A new biography on New York Attorney General shows there’s a dark side to Eliot Spitzer the crusading Good Kid and the author of the insider account “Spoiling for a Fight” is scrupulous in painting that portrait as well. Spitzer’s many detractors see him not as a selfless vindicator of the little guy, but as a headline-grabbing bully out to promote his own career.

A new biography on New York Attorney General shows there's a dark side to Eliot Spitzer the crusading Good Kid and the author of the insider account "Spoiling for a Fight" is scrupulous in painting that portrait as well. Spitzer's many detractors see him not as a selfless vindicator of the little guy, but as a headline-grabbing bully out to promote his own career. 2

“Nice kid. He’s gonna get killed,” Daniel Patrick Moynihan, New York’s senior U.S. senator, growled backstage after grudgingly endorsing Eliot Spitzer’s 1998 candidacy for attorney general of New York. Moynihan, a fabled handicapper, was wrong: Spitzer won — albeit barely, by 25,186 votes out of 4.3 million cast, and only after a recount.

Now, thanks to his highly publicized attacks on the fraud and abuse in the financial services industry, he’s a household name, the most famous (or infamous, depending on your politics) New York-based prosecutor since Thomas Dewey. And as of this writing, he’s the overwhelming favorite to win the Democratic nomination for governor of New York and the likely winner of the general election in November.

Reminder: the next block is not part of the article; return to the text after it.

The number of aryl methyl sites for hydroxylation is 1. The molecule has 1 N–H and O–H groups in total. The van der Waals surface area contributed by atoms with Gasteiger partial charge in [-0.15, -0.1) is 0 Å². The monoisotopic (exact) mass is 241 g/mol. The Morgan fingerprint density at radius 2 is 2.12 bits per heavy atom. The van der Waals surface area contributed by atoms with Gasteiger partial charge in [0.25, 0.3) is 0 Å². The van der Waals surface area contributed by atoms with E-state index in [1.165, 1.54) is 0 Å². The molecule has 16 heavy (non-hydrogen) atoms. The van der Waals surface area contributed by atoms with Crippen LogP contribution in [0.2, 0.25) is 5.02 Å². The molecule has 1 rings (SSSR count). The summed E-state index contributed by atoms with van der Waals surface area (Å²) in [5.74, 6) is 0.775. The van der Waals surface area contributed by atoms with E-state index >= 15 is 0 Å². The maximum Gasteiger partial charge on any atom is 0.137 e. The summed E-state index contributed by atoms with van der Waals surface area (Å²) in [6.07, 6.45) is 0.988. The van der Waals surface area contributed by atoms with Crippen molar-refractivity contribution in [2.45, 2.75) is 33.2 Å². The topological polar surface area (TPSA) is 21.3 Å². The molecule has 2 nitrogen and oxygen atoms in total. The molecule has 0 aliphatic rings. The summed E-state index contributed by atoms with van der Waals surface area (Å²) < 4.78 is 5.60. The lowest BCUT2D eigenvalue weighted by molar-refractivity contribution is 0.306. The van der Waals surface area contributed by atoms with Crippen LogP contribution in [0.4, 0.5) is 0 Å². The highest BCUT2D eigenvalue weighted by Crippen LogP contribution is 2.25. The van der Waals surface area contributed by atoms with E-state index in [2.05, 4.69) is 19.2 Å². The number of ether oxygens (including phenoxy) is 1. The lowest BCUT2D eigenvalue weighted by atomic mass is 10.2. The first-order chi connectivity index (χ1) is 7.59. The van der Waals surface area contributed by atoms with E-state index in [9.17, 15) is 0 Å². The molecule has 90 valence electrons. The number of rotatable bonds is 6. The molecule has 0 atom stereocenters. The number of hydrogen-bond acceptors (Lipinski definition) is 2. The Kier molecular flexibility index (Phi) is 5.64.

“Spoiling for a Fight” is an impeccably researched, crisply written insider account of that history and its implications. Brooke Masters is a Washington Post reporter who has covered Wall Street and its white-collar crime extravaganzas for 16 years. She provides a riveting account of the highest of high-stakes lawyering by the whitest of white-shoe New York law firms (and their alumni on the in-house staffs of Spitzer’s targets) as they matched wits and writs with the AG and his overworked band of lieutenants.

Spitzer was a nice — if precocious and exceptionally ambitious — kid, according to Masters. The son of an upwardly mobile, first-generation-American real estate developer, Spitzer “lived an accelerated version of the classic Eastern European Jewish success story.” By the time Eliot was born in 1959, his parents had made it from Manhattan’s Lower East Side to the upscale Riverdale section of the Bronx; and by the time he was in middle school, the family had moved down the street from the Horace Mann School in Fieldston, which Eliot and his brother attended.

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